Friday, 10 January 2014

"Egypt in the Dentist's Chair"

This article, by Alaa Al Aswany, is an interesting insight into today's Egypt.  Clip:
On one occasion, a woman in a niqab came to see me. She was accompanied by her bearded husband, who looked me and my staff over as if we were potential kidnappers.
I asked the patient to take a seat in the chair. Her husband, who insisted on standing next to her, suddenly said: “If you need my wife to remove her niqab, then you can stay — but the others have to leave the room right now.”
“Those in the room are not here to look at your wife’s face,” I replied. “They are dental assistants and they are indispensable.
“Furthermore, if your wife turns out to have an exposed nerve, she will be treated by our specialist, who is a Christian.”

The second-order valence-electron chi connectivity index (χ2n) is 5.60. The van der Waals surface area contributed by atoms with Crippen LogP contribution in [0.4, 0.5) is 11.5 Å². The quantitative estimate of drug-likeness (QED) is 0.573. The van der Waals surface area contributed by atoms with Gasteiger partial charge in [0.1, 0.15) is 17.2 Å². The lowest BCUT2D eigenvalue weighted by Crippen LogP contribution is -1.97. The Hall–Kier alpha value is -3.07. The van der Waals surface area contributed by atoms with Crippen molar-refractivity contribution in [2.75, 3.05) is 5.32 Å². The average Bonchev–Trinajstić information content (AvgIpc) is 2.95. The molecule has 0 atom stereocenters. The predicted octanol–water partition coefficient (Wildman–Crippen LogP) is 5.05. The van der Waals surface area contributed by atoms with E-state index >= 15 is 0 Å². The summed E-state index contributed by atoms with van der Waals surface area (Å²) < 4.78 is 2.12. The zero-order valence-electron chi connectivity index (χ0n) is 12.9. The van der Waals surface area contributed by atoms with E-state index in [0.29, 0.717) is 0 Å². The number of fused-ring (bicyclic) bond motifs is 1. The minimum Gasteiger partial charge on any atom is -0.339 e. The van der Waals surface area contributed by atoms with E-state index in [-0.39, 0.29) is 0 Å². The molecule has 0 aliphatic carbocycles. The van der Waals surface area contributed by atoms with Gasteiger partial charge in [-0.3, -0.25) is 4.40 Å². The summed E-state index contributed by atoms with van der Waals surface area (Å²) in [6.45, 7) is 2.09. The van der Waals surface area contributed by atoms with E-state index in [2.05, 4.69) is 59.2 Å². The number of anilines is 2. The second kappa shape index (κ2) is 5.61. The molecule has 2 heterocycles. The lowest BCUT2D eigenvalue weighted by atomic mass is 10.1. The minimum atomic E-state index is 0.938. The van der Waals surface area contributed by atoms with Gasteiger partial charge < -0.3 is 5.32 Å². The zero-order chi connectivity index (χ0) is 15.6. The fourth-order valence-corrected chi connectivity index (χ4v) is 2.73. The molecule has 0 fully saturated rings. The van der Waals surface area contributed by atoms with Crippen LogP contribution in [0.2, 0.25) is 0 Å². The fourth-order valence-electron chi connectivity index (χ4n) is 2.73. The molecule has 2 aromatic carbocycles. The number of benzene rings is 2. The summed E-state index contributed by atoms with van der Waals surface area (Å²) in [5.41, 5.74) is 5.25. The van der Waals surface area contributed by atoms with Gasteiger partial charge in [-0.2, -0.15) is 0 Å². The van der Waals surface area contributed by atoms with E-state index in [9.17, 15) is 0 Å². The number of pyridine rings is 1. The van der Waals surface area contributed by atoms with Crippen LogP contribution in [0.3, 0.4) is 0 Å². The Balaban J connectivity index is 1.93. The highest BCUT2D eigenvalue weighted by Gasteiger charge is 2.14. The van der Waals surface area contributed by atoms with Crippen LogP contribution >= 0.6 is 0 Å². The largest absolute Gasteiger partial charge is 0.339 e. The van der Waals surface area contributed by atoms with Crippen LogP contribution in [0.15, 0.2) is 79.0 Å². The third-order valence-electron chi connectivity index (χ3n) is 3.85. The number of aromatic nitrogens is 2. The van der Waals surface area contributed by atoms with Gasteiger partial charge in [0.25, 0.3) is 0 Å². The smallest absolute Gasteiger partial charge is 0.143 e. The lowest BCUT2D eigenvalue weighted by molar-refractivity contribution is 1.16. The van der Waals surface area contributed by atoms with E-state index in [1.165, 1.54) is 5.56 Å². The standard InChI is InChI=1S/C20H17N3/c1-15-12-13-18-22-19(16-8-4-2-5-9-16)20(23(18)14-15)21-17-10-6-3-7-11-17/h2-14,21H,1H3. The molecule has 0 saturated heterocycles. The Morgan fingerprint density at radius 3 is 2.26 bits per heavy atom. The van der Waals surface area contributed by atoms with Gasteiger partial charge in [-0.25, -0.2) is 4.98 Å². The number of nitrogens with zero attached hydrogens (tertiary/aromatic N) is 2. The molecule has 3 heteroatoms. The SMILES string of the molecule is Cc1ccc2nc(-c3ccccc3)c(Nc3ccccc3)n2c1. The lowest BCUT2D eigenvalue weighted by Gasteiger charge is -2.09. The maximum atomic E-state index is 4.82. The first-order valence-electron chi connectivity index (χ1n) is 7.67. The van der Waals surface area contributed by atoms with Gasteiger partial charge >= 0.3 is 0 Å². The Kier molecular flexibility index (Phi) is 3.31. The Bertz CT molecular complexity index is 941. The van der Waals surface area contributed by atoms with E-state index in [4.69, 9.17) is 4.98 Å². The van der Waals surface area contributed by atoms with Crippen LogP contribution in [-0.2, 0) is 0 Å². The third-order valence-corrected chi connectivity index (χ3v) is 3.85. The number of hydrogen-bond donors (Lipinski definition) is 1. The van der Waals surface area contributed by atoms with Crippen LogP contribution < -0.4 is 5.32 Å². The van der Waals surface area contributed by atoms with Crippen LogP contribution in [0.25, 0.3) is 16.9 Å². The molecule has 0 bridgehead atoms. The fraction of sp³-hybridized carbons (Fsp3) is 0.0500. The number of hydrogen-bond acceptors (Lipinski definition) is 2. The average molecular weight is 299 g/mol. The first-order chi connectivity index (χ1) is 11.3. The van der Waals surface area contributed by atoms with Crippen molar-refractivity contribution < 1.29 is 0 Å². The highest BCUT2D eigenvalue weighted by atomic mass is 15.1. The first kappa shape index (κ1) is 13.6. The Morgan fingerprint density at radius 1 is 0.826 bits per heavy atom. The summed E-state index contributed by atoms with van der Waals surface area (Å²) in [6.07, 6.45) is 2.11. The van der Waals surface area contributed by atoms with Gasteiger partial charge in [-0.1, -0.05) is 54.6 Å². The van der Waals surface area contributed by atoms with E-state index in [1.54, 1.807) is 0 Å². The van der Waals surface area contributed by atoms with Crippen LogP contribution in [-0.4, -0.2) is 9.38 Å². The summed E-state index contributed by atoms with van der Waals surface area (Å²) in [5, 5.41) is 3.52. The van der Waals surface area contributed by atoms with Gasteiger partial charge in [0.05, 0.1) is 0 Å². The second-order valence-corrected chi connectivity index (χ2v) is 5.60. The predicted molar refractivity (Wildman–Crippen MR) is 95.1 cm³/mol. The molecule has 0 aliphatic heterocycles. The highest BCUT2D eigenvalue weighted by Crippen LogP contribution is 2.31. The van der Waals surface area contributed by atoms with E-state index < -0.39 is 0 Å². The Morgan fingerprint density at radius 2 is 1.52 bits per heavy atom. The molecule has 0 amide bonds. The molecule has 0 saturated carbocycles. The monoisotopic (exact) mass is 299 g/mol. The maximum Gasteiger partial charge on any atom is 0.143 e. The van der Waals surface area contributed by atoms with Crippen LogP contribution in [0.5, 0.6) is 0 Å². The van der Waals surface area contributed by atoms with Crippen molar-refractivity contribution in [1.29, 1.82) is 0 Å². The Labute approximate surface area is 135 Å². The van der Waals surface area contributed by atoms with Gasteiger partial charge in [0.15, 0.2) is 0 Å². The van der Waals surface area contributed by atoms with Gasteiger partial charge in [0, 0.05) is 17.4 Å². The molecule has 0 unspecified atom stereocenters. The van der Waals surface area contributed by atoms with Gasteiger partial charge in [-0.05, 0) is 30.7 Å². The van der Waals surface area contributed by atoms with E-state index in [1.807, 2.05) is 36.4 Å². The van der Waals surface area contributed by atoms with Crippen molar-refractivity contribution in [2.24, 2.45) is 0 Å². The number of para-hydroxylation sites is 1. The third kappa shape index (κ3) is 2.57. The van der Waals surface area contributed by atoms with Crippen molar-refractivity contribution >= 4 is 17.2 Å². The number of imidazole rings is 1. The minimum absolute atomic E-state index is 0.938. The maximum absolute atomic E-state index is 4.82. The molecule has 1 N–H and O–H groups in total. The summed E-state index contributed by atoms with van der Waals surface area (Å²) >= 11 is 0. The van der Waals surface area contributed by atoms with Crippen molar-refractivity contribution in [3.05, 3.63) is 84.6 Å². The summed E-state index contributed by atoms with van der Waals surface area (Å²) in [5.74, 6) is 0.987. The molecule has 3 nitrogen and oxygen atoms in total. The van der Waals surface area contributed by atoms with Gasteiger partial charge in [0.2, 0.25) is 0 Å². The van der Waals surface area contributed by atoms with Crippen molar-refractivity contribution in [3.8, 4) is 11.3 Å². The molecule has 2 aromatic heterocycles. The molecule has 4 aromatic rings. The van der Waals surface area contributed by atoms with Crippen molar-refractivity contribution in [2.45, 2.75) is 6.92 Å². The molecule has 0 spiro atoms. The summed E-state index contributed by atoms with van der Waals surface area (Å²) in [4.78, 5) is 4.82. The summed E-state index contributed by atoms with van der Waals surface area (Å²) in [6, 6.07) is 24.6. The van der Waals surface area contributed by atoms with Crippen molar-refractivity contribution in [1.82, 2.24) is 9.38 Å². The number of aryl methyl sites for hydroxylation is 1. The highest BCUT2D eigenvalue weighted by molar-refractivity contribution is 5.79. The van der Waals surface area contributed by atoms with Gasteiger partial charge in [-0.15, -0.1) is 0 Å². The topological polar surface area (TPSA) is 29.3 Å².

I uttered this last phrase with a dramatic flourish and then stepped back. The man grabbed his wife as if to leave, but to our surprise, she refused.
They exchanged whispers, which turned to shouting, and we understood that the poor woman was distressed by the fact that her husband’s extremist views were preventing her getting treatment.
This made me realize that many women we’d considered fundamentalists were simply prisoners of their husbands’ dogmatism.
I've written often on the veiling issue (burqa/niqab versions), along the lines that it's on no way a "freedom of choice" issue, still less a "sartorial choice".  It's either (a) an indication of the fundamentalism of the woman (especially so in the case of converts), or (b) at the instruction of the men in her life. The above quote supports (b).
Click on "Burka" in the Labels to see previous posts on the topic.